As anyone who reads my blog knows we've been profiling a large amount of Perl code recently. A daemon process receives jobs to run and in most cases (a few are run immediately) places them on a queue in the database. For a queued job we are really interested in the turnaround time i.e., the time from seeing an incoming request, decoding it (it is in JSON), checking it, inserting the request into the database and returning a unique job ID; obviously this determines how quickly we can queue jobs.
It is often said don't optimize too early. I try very hard to keep to that, and I do mean very hard. In the project I am working on now we have a basically working implementation (although some functionality is still to code, it is on the edges - this probably counts as too early - oh dear). We have a rather complicated setup which I don't have the time to go into here but at its simplest it is the age old client-server relationship and involves a lot of database (Oracle via DBD::Oracle) access. The client in this case is really a daemon process receiving work to process and either processing it or passing it on to another server to be queued and worked on later.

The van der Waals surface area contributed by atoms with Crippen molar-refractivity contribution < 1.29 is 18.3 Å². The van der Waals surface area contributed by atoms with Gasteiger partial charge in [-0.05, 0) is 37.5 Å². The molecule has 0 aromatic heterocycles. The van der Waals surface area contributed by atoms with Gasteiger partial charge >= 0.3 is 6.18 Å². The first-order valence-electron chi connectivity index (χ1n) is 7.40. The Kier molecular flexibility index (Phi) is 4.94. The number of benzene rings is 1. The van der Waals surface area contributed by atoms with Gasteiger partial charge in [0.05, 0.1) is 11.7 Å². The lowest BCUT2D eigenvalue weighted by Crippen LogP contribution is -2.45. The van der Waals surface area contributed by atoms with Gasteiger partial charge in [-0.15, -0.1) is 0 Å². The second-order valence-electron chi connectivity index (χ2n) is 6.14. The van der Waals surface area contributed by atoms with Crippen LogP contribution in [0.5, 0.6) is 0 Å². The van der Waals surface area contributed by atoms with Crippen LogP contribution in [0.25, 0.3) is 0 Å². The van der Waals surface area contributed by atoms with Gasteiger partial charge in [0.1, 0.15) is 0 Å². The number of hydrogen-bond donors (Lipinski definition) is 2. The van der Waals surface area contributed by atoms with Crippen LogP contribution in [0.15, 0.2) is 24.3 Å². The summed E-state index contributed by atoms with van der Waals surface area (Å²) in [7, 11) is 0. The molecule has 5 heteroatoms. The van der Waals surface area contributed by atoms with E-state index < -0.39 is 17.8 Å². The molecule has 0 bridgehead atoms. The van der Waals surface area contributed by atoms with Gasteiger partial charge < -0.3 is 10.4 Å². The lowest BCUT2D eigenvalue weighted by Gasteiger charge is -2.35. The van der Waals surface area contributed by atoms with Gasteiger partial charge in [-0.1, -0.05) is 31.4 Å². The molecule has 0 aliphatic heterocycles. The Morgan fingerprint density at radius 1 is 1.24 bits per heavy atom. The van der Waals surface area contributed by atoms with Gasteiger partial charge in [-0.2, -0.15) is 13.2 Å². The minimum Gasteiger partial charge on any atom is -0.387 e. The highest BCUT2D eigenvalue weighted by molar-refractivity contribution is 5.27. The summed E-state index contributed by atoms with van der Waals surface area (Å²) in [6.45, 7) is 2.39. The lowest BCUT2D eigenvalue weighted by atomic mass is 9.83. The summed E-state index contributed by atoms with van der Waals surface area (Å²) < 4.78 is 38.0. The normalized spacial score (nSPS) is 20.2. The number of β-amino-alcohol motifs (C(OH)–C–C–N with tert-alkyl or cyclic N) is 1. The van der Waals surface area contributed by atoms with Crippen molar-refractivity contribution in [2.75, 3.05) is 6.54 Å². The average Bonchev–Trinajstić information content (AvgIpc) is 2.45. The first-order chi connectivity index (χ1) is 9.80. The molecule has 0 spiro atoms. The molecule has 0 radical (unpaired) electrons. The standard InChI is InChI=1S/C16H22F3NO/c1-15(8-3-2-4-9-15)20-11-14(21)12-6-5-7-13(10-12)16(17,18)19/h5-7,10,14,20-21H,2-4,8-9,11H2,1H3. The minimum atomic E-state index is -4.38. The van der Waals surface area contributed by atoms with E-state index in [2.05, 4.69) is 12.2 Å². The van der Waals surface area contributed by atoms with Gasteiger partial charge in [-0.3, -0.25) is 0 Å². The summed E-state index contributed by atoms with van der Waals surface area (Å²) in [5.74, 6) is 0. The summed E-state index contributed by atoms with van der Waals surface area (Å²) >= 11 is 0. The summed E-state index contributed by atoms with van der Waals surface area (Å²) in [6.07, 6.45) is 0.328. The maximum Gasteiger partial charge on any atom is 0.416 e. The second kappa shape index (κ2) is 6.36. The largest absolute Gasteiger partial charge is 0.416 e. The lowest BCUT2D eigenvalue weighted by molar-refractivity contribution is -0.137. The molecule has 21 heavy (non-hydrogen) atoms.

I've been working on 1.22 doesn't compile on 64 bit systems with unixODBC on and off for a few days. Boy, this is tiresome (no reflection on the poster of this rt).